Michael Green stated that this needs investment in the infrastructure.


Dr Cathy Foley noted that researchers stop short of delivering a full solution Рtraditionally this has been the case but it is increasingly becoming obvious that that path from fundamental research to applied research to full manufacturing capability including process technology improvement.


Michael Green explained that new manufactured products will have digital products and artefacts alongside it.


Improving collaboration?

It isn’t just a case of university to business collaboration. A business needs¬†to collaborate with a broad range of other businesses including their own customers. So it isn’t a¬†simple issue. A supply chain needs multiple entities and it isn’t just a case of dealing directly with the¬†end customer but also supporting all the intermediates so the whole ecosystem end to end.


The CSIRO lean start-up program is focusing researchers on creating product product opportunities and engaging with potential customers and making sure they really need it.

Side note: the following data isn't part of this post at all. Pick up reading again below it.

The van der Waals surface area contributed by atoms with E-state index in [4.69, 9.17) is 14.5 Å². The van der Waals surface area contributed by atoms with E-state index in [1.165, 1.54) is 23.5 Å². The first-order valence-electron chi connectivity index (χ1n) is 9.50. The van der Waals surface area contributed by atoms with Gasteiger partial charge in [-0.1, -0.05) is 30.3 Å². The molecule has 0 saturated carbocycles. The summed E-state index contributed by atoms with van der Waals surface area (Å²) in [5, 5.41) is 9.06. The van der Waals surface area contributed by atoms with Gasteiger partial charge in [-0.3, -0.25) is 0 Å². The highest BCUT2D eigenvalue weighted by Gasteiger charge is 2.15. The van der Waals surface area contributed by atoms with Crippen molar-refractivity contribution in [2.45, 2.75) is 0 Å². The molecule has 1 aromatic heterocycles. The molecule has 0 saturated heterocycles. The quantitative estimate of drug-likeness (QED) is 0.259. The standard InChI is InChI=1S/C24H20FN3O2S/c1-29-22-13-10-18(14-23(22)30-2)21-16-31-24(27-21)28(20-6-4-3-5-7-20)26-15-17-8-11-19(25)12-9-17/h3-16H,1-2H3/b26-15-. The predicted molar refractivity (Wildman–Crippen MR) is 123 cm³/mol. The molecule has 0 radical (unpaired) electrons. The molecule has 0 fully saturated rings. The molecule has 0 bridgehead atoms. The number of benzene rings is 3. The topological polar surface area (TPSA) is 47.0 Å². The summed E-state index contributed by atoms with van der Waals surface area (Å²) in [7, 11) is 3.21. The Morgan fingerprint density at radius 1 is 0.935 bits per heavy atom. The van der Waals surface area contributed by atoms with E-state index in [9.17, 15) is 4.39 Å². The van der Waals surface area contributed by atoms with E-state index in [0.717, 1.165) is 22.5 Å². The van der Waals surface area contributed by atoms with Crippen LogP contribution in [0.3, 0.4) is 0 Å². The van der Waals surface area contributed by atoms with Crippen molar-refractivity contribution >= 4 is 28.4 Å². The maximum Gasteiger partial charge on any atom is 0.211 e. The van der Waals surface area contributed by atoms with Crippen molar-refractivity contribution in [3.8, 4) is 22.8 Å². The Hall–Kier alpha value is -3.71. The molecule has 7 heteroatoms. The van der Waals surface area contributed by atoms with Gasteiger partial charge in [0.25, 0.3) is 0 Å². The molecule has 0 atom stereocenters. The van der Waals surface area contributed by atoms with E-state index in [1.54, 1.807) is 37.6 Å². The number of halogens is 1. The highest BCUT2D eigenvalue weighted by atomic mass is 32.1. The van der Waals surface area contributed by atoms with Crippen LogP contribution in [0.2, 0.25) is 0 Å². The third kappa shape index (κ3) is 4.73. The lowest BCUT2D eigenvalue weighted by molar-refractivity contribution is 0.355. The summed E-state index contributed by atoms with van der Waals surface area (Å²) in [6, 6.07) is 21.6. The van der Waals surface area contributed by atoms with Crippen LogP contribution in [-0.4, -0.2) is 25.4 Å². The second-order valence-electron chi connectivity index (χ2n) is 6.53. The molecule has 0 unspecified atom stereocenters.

And although I can’t yet give you details yet, we are involved in the development of one of the lean start-up products.


Grow Magazine

The most recent edition of Grow Magazine, an initiative between the Start News Group and the City of Casey, covered the event as well. You can read about it in Successful Endeavours – Grow Magazine 20160705.


GROW Magazine

GROW Magazine

You can also read the entire magazine online at Rising to the Global Challenge.


CEDA - Rising To The Global Challenge

CEDA – Rising To The Global Challenge


Successful Endeavours specialise in Electronics Design and Embedded Software Development. Ray Keefe has developed market leading electronics products in Australia for more than 30 years. This post is Copyright © 2016 Successful Endeavours Pty Ltd

SEMIP Innovation Showcase 2013

SEMIP Innovation Showcase 2013

Last week I attended the SEMIP Innovation Showcase at the Hemisphere Conference Centre. This annual showcase is for local technology researchers and developers.


Kees Eijkel


Kees Eijkel of Kennispark

Kees Eijkel of Kennispark